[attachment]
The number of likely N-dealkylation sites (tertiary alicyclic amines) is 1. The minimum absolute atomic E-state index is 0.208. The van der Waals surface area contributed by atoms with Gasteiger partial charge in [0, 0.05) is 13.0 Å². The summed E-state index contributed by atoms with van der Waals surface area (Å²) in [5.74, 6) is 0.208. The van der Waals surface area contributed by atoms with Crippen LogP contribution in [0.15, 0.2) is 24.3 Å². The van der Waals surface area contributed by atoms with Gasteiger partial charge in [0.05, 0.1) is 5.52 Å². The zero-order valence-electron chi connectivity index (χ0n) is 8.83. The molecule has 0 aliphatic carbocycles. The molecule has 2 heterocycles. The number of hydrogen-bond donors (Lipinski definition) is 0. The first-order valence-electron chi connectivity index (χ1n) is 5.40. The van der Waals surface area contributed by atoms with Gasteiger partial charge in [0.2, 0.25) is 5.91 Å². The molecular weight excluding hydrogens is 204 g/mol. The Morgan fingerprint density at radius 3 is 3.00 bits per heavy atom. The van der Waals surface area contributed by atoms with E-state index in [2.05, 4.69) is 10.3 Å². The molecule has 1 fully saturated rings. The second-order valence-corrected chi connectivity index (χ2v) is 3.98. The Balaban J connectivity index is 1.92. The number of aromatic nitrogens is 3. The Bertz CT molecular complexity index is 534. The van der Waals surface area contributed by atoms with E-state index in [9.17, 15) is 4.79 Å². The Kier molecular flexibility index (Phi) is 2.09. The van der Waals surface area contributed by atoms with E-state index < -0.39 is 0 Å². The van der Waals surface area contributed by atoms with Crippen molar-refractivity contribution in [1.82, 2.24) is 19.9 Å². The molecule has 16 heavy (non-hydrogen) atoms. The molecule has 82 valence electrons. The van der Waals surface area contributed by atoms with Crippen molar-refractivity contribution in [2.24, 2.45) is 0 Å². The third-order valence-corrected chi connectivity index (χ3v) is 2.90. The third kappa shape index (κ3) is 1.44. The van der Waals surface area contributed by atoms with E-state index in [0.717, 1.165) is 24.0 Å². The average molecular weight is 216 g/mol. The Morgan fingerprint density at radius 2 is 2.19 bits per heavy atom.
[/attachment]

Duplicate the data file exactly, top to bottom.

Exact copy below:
The number of likely N-dealkylation sites (tertiary alicyclic amines) is 1. The minimum absolute atomic E-state index is 0.208. The van der Waals surface area contributed by atoms with Gasteiger partial charge in [0, 0.05) is 13.0 Å². The summed E-state index contributed by atoms with van der Waals surface area (Å²) in [5.74, 6) is 0.208. The van der Waals surface area contributed by atoms with Crippen LogP contribution in [0.15, 0.2) is 24.3 Å². The van der Waals surface area contributed by atoms with Gasteiger partial charge in [0.05, 0.1) is 5.52 Å². The zero-order valence-electron chi connectivity index (χ0n) is 8.83. The molecule has 0 aliphatic carbocycles. The molecule has 2 heterocycles. The number of hydrogen-bond donors (Lipinski definition) is 0. The first-order valence-electron chi connectivity index (χ1n) is 5.40. The van der Waals surface area contributed by atoms with Gasteiger partial charge in [0.2, 0.25) is 5.91 Å². The molecular weight excluding hydrogens is 204 g/mol. The Morgan fingerprint density at radius 3 is 3.00 bits per heavy atom. The van der Waals surface area contributed by atoms with E-state index in [2.05, 4.69) is 10.3 Å². The molecule has 1 fully saturated rings. The second-order valence-corrected chi connectivity index (χ2v) is 3.98. The Balaban J connectivity index is 1.92. The number of aromatic nitrogens is 3. The Bertz CT molecular complexity index is 534. The van der Waals surface area contributed by atoms with E-state index in [9.17, 15) is 4.79 Å². The Kier molecular flexibility index (Phi) is 2.09. The van der Waals surface area contributed by atoms with E-state index < -0.39 is 0 Å². The van der Waals surface area contributed by atoms with Crippen molar-refractivity contribution in [1.82, 2.24) is 19.9 Å². The molecule has 16 heavy (non-hydrogen) atoms. The molecule has 82 valence electrons. The van der Waals surface area contributed by atoms with Crippen molar-refractivity contribution in [2.24, 2.45) is 0 Å². The third-order valence-corrected chi connectivity index (χ3v) is 2.90. The third kappa shape index (κ3) is 1.44. The van der Waals surface area contributed by atoms with E-state index in [0.717, 1.165) is 24.0 Å². The average molecular weight is 216 g/mol. The Morgan fingerprint density at radius 2 is 2.19 bits per heavy atom.